My opponent also quickly skims over the fed's low interest rates, which could also be considered a main cause for the crisis. These 1% rates were the main drivers for margin purchasing, which is in the end what caused the destruction of the banks' balance sheets.


My opponents main contention with bank deregulation appears to be the “lock and key relationship” between commercial and investment banking entities, from which triple A ratings were given to low-quality securities that in turn attracted investors who were under the assumption that these ratings were credible. However, little is done by my opponent to provide evidence of this, apart from an article which briefly talks about Moody's/Standard & Poor in a sentence.

However, even with my opponent's explanation of all of this, it's clear that the fed's low interest rate was a more underlying problem during the crisis. This is because, as he explains, investors all became highly leveraged due to money that was essentially free, which eventually backfired when the housing bubble burst.

As I mentioned in my arguments, there exists a “safeguard” against the failure of large financial institutions, which is the Capital Requirements. I acknowledge that my opponent has commented on this, and I will address those comments in the next round. However, Capital Requirements are, in many ways, a cushion against the bursting of asset bubbles like the ones in the stock market crash of 1929, or the housing bubble burst. They are designed to protect the balance sheet of said banks, so that their solvency is not in question during a crisis. A large enough capital requirement would, in theory, sufficiently cushion the effects of an asset bubble burst, to the point where a taxpayer-funded bailout is no longer needed, or is at least, kept to a minimum. This serves as a reasonable alternative to glass-steagall, as far as bank failures and bailouts are concerned.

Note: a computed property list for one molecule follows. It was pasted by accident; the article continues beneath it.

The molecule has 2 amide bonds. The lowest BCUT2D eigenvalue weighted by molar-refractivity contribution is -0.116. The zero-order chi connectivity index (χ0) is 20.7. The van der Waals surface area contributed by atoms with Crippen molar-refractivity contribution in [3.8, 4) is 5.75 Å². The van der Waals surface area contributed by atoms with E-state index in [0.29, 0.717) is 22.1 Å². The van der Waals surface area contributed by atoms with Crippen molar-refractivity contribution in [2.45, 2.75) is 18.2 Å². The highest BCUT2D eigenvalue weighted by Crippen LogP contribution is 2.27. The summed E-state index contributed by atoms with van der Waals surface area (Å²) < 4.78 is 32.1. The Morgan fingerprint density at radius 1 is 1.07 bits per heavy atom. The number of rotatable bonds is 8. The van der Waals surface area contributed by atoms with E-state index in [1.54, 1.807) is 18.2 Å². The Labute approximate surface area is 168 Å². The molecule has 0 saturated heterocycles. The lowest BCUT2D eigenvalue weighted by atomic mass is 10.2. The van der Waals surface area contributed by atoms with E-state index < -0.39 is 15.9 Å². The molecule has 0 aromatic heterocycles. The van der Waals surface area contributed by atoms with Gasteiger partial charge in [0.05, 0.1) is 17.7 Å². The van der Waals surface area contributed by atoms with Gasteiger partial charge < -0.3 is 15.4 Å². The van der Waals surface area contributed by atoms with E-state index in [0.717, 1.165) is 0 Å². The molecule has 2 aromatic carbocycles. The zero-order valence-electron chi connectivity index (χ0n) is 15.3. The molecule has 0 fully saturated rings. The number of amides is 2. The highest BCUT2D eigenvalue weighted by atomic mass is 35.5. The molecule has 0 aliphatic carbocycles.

Reinstate Glass-Steagall

My opponent makes many points here, most of which reiterate the idea that the merging of banks has led to greater fraudulent activity by the banks, and that the reinstatement of the GSA would prevent more economic downturns by restoring confidence in the banking system. However, these points are both insufficiently proven. Economic downturns and banking confidence can also be restored via proper capital regulations which allow banks to sustain themselves in these situations without taxpayer bailouts.

I have also already explained why my opponent's point about lobbying efforts fails to make any real case for the GSA. This alone cannot prove that the GSA is useful, because it is hard to determine which regulations being lobbied against are actually helpful, and which are not, without assessing the actual effects of those regulations.

Debate Round No. 3


The Depression

If you review R2 The Depression, it is labeled background information to describe the purpose of enacting Glass-Steagall in historical context for the readers’ benefit.